Remember time, distance, shielding, and contamination control. The less time you are exposed to a radioactive source or an energized radiation generating device, the lower your dose will be. The more distance you place between you and a radioactive source or radiation generating device, the lower your dose will be. The more shielding there is between you and a source or radiation generating device, the lower your dose will be. Use shielding and PPE whenever it is required or available.
Contamination control also minimizes exposure to radioactive material and therefore dose. Keep food and drinks out of areas where radioactive materials are used or stored. Always survey yourself prior to exiting an area where radioactive materials are used to ensure you are not contaminated or transferring contamination to an uncontrolled area.
What is a declared pregnant worker? How do I declare myself pregnant?
Declared pregnant workers are radiation workers who voluntarily declare themselves pregnant or indicate they are attempting to become pregnant. Once a worker formally declares herself pregnant (in writing), she will be outfitted with a fetal badge to be worn around the waist. ORS will then work with her to ensure dose to the fetus is maintained below federal limits. For information regarding the declaration of pregnancy process, please refer to the ORS SOP-1 or contact ORS at 860-679-2250.
How do I obtain lead/lead equivalent PPE, apparel, or eyewear?
Contact your supervisor. Departments typically maintain their own inventory of lead/lead equivalent aprons, thyroid collars, etc. If your location does not have sufficient lead/lead equivalent PPE, notify your supervisor and/or contact ORS at 860-679-2250.
Can I use my own lead/lead equivalent PPE here at UConn Health?
Yes, however, all lead/lead equivalent PPE, apparel or eyewear must be approved, inventoried, labeled, and inspected prior to initial use and then annually. Please contact ORS prior to using any personal items here at UConn Health.
How do I obtain, transport, store, or dispose of radioactive materials?
Refer to the Radiation Safety Manual and contact ORS for instructions regarding the purchase, receipt, storage, or disposal of radioactive materials.
How do I get my lab surveyed?
Contact ORS at 860-679-2250 to schedule a lab survey.
When should I ask ORS for a shielding design or barrier evaluation?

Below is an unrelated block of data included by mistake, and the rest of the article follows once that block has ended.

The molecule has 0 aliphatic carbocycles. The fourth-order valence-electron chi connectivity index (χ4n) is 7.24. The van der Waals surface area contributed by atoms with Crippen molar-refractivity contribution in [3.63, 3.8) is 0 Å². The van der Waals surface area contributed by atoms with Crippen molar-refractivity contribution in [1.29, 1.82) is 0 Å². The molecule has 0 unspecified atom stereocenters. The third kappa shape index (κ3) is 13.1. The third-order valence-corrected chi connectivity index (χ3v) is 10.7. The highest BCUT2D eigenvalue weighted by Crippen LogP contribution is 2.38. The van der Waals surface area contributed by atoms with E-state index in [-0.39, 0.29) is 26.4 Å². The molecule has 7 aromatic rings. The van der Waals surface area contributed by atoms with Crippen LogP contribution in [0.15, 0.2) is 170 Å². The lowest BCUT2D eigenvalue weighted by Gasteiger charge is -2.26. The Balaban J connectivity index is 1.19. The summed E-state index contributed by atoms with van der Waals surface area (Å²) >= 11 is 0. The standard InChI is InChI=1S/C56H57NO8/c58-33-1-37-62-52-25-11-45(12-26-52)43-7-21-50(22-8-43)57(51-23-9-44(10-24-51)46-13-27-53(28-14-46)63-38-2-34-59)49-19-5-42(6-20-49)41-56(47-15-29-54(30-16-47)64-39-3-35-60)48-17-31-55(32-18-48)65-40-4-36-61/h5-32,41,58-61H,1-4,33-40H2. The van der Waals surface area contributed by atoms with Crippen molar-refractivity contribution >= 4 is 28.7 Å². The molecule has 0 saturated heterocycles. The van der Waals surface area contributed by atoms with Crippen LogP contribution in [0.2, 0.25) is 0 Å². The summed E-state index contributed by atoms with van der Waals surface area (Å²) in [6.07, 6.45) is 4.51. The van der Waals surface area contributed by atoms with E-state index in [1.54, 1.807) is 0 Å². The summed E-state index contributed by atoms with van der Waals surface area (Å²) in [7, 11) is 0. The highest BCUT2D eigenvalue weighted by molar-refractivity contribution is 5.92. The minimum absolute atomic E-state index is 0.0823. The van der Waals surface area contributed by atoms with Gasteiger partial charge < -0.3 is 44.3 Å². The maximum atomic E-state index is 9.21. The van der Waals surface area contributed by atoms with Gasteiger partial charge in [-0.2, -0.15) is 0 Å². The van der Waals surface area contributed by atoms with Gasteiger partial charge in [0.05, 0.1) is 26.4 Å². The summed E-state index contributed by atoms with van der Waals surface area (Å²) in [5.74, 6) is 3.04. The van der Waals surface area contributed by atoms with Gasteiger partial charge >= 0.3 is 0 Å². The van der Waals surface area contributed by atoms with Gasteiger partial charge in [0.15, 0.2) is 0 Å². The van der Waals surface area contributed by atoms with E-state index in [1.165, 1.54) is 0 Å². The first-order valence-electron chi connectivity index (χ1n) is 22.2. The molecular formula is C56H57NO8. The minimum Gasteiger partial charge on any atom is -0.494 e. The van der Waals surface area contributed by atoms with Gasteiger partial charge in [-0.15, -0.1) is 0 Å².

Whenever you are installing new imaging equipment, altering the layout of an imaging suite, or changing the function of a room adjacent to an imaging suite.
How do I request a shielding design or barrier evaluation?
Do I need to request a room shielding evaluation for radioactive materials?
ORS will review and determine extent to which shielding is required prior to approving your application for use of radioactive materials. If shielding is required, you will be notified.
What steps should I follow when purchasing radiation-generating equipment such as x-ray, CT, or C arms?
All radiation generating devices (RGDs) must be added to the official inventory, registered with the State of Connecticut, and tested by a medical physicist prior to initial use here at UConn Health. Please contact ORS at 860-679-2250 for assistance, prior to purchasing any new equipment.
How often should my x-ray, CT, or fluoroscopy equipment be tested and serviced? What kind of testing or servicing is required?
Generally speaking, all RDGs must be tested by a qualified medical physicist prior to initial use, once every 12 months (± 30 days), or whenever specified or required by a medical physicist. The medical physicist will determine exactly what should be tested. Maintenance and repairs beyond the annual medical physicist test will be coordinated by Clinical Engineering.
Who is authorized to use x-ray equipment?
Physicians and state/board-certified radiology/dental technologists are permitted to use x-ray equipment on patients. Additional training and credentials are required for CT, MRI, mammography, and fluoroscopy equipment. Contact the Medical Staffing Office at 860-679-4450 for more information.
What do I do if a fluoroscopy exposure threshold is exceeded during a patient exam?
Refer to ORS SOP-4, Patient Fluoroscopy Exposure Reporting. Fill out the form and send it to ORS. In addition to keeping track of fluoroscopy exposure threshold exceedances, ORS will determine if a peak skin dose estimation and patient follow-up are required.